The story goes that on this day - May 20 - in 1747, Dr James Lind, a Scottish physician, conducted the first controlled clinical trial on a group of sailors suffering from scurvy. Through their participation in the study, the sailors contributed to the discovery that Vitamin C was an effective treatment for scurvy. The day is now commemorated as International Clinical Trials Day.
As is apparent, data on the effectiveness of a medicines is very important and clinical trials are the vehicles to arrive at that set of data.
However, off late, few approvals are being given for holding clinical trials in India. The norms, according to industry representatives, have either become too stringent or impractical. Suneela Thatte, President, Indian Society for Clinical Research (ISCR), a not-for-profit association of people involved with clinical trials (professionals and individuals in India),says: "India has 16 per cent of the global population, 20 per cent of the global disease burden (meaning one out of every five or six diseased person in the world is in India) and as against this our participation in global clinical trials, which are the only way to launch drugs suited for the Indian population, is less than 1.5 per cent of the total number of clinical trials being conducted globally."
She also points out that approvals for holding clinical trials have also come down significantly. "Going by the ministry of health figures, there were only 13 approvals which were given for clinical trials last year and this means, in a sense, we have gone back to the levels at which we were back in 2005." But then, are not stringent norms required to ensure that patients are not treated as guinea pigs by some unscrupulous elements? To this, Thatte says: "The only answer lies in robust regulations backed by robust governance systems and not in norms which are impractical or in regulations that are knee jerk reactions to environmental factors (read: relying purely on media reports or reactions from non-governmental organisations)."
She says, "While we have robust regulations, we also need to review norms that are impractical." For instance, she says, insisting that a patient or a clinical trial volunteer be videographed. This may not be practical as there could be cultural and social challenges and may come in the way of individual privacy.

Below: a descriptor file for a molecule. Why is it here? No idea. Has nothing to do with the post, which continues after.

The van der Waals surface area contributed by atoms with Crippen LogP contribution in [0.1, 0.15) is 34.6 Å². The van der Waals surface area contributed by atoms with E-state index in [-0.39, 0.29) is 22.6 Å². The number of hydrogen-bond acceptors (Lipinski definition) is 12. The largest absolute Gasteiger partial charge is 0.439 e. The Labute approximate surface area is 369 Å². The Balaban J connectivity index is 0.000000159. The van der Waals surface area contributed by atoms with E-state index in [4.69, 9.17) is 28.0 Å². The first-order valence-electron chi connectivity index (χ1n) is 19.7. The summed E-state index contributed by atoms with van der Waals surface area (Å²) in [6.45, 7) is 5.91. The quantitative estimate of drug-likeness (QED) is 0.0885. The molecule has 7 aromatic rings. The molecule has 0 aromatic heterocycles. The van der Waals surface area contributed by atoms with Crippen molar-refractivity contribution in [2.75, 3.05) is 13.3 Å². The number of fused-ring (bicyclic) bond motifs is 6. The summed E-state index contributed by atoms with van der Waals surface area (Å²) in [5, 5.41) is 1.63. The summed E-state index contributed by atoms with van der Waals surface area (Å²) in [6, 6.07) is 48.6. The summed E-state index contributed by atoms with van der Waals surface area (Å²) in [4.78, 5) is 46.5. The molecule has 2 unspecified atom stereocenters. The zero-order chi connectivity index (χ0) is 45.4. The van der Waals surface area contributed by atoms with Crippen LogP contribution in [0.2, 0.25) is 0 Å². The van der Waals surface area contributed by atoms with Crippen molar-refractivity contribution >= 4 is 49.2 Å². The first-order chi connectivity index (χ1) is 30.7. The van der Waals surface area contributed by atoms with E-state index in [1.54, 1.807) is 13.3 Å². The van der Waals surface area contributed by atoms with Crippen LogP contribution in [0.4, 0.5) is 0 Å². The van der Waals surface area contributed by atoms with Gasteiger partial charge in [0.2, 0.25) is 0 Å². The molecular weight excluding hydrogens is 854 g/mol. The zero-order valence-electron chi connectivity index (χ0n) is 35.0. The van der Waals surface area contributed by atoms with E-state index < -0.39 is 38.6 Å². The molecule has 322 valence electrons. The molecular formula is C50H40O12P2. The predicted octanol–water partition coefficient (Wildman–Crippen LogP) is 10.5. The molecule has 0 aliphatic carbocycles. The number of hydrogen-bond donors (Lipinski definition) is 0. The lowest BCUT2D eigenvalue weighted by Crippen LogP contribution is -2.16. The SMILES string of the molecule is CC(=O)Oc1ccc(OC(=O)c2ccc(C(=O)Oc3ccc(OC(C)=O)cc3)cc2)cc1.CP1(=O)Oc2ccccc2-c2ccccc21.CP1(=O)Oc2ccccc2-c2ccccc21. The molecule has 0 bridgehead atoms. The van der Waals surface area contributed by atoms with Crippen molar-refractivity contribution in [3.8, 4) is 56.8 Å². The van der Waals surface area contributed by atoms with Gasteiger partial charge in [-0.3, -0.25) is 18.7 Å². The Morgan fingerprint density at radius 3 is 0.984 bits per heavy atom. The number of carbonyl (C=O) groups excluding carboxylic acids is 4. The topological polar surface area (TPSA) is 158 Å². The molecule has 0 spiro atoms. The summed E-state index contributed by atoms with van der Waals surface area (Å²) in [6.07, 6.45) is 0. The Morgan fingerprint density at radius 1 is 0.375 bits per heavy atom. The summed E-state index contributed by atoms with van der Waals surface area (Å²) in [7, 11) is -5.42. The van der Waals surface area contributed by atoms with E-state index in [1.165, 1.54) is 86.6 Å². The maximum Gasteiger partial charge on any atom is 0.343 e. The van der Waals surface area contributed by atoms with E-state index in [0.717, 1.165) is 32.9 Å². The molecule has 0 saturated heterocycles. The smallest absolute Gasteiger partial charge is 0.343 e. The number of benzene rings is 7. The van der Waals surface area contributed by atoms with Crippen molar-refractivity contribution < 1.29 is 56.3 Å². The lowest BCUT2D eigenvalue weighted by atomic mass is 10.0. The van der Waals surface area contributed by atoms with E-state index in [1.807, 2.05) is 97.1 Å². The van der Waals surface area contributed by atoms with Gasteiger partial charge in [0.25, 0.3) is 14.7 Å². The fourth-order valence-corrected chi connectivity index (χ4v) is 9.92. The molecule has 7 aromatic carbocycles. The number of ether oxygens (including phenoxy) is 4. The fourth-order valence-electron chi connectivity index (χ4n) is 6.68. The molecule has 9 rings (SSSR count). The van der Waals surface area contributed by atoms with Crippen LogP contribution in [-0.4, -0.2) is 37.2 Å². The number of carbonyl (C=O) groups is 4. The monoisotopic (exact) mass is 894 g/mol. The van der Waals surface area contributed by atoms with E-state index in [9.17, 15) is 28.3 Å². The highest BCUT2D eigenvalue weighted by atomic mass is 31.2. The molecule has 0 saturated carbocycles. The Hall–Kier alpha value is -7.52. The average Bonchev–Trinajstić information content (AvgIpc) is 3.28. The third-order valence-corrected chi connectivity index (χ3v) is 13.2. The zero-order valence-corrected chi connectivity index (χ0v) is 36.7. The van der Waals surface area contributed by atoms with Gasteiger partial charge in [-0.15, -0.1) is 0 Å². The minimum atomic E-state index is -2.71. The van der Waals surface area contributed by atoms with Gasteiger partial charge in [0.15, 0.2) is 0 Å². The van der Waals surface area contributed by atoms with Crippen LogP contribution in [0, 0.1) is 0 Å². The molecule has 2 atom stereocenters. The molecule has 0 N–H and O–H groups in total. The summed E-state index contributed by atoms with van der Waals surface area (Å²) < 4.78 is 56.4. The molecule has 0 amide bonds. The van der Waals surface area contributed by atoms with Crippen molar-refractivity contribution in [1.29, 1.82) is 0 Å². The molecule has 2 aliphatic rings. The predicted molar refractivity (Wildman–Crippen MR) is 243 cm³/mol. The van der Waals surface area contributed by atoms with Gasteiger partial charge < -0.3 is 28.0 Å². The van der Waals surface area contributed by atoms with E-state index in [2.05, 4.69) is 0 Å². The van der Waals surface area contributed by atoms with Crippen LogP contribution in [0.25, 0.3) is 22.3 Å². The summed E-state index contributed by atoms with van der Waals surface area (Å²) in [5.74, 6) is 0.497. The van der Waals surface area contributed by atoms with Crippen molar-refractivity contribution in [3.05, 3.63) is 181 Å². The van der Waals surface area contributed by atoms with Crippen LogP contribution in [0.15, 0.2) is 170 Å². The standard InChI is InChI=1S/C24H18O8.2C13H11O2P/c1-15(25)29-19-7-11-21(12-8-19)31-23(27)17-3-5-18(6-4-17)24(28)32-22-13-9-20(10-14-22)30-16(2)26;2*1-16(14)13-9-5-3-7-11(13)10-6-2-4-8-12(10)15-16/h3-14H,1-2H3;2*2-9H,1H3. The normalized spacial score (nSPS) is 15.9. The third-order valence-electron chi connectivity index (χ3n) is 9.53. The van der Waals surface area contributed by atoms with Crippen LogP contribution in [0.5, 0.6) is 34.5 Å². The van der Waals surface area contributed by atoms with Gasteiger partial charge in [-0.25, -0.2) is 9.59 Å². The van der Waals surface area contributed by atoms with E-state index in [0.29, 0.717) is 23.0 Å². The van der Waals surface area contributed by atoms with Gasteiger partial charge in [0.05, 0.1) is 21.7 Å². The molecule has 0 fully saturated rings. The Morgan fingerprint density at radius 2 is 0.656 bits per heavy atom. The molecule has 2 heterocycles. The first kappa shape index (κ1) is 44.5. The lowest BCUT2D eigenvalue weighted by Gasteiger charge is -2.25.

Plus, there cannot be blanket provisions on matters such as study / clinical trial-relating injuries. For instance, if a patient or a clinical trial volunteer has to undergo a heart operation or any procedure that has no correlation to the clinical trials that he or she is participating in, then the sponsor / drug company that is undertaking the trials need not be made to pay for the health management of the patient.
Says Harish Iyer, CEO, Shantha Biotechnics, a Sanofi company: "Clinical trials are very important for bringing new drugs to market and India is a country with large unmet medical needs and therefore it is important that clinical trials are held and done in an efficient manner that takes care of the interests of all the stakeholders."
At the moment, the norms and their implementation seem to be hardly encouraging. The industry and companies seem to be wanting to shift trials out of India. Satish Reddy, president of the Indian Pharmaceutical Alliance (an association that has many Indian pharma companies as its members) and the chairman of Dr Reddy's laboratories, for instance, also recently pointed to this concern: "Some companies are shifting conduct of clinical trials outside of the country. This is a big concern," he said.
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